North Korea fired two unidentified projectiles, believed to be ballistic missiles into the East Sea on Thursday, the South Korean Joint Chiefs of Staff (JCS) said in a statement.
The launch comes a day after it fired two short range cruise missiles from a land-based launcher.
The projectiles were fired from the North's eastern South Hamgyong Province earlier in the morning, according to the JCS. "Further information is under analysis by South Korea-US intelligence authorities," the JCS said in a statement.
The United States brushed off the cruise missile launches as part of "normal testing" not banned under UN sanctions resolutions, with President Joe Biden saying, "Nothing much has changed."
While cruise missiles are not banned under UN Security Council resolutions on North Korea, ballistic missiles are subject to the international sanctions.
Ballistic missiles have a much longer range than cruise missiles of the same size and move quickly along their flight path.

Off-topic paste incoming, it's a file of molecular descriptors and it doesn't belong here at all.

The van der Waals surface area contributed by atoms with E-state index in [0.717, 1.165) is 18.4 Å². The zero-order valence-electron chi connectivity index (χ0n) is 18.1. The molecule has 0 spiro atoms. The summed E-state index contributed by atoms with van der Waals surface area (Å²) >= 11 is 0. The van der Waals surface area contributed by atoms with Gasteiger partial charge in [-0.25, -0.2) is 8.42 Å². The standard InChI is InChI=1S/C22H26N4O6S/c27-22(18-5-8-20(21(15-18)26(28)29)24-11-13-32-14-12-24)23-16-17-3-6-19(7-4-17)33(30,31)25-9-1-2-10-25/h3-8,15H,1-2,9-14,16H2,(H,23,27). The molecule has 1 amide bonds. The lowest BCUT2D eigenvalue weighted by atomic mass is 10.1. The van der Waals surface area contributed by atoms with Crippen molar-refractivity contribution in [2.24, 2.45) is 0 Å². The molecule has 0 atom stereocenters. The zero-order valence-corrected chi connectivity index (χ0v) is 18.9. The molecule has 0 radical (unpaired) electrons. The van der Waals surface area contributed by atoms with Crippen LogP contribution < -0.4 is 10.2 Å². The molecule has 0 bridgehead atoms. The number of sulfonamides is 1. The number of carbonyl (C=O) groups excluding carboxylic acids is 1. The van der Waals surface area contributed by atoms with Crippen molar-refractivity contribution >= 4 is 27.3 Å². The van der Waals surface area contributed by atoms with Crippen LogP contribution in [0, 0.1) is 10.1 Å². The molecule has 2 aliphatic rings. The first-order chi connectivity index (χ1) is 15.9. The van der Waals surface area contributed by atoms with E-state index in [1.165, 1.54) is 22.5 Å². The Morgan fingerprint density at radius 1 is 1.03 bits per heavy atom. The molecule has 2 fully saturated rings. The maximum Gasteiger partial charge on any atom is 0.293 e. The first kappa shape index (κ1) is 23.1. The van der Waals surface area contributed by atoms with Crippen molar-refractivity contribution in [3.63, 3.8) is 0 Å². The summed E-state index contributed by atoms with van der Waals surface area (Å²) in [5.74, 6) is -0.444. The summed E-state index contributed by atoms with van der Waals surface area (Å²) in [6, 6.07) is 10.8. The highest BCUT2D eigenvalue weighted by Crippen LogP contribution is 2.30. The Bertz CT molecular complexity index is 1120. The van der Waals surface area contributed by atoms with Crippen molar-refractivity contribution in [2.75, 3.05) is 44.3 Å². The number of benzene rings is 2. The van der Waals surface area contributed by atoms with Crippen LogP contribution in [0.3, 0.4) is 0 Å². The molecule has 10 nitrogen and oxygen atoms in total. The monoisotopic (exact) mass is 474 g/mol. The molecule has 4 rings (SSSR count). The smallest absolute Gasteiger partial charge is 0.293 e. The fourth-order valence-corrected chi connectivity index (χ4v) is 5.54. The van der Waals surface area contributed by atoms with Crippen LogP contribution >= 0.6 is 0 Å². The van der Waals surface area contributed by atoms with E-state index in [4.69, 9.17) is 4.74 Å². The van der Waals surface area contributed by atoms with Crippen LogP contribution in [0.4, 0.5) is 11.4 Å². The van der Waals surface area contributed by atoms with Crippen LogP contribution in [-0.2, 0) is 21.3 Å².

North Korea's First Vice Foreign Minister Choe Son-hui said last week any contact and dialogue with the US can be possible only when Washington rolls back its "hostile policy" toward it.
North Korean leader Kim Jong-un held three meetings with former US President Donald Trump, but denuclearization talks remain stalled since the collapse of their Hanoi summit in February 2019.
Pyongyang wants sanctions to be lifted ahead of discussion on denuclearization. It has suspended long range ballistic missile launches and nuclear tests as a gesture of “goodwill.”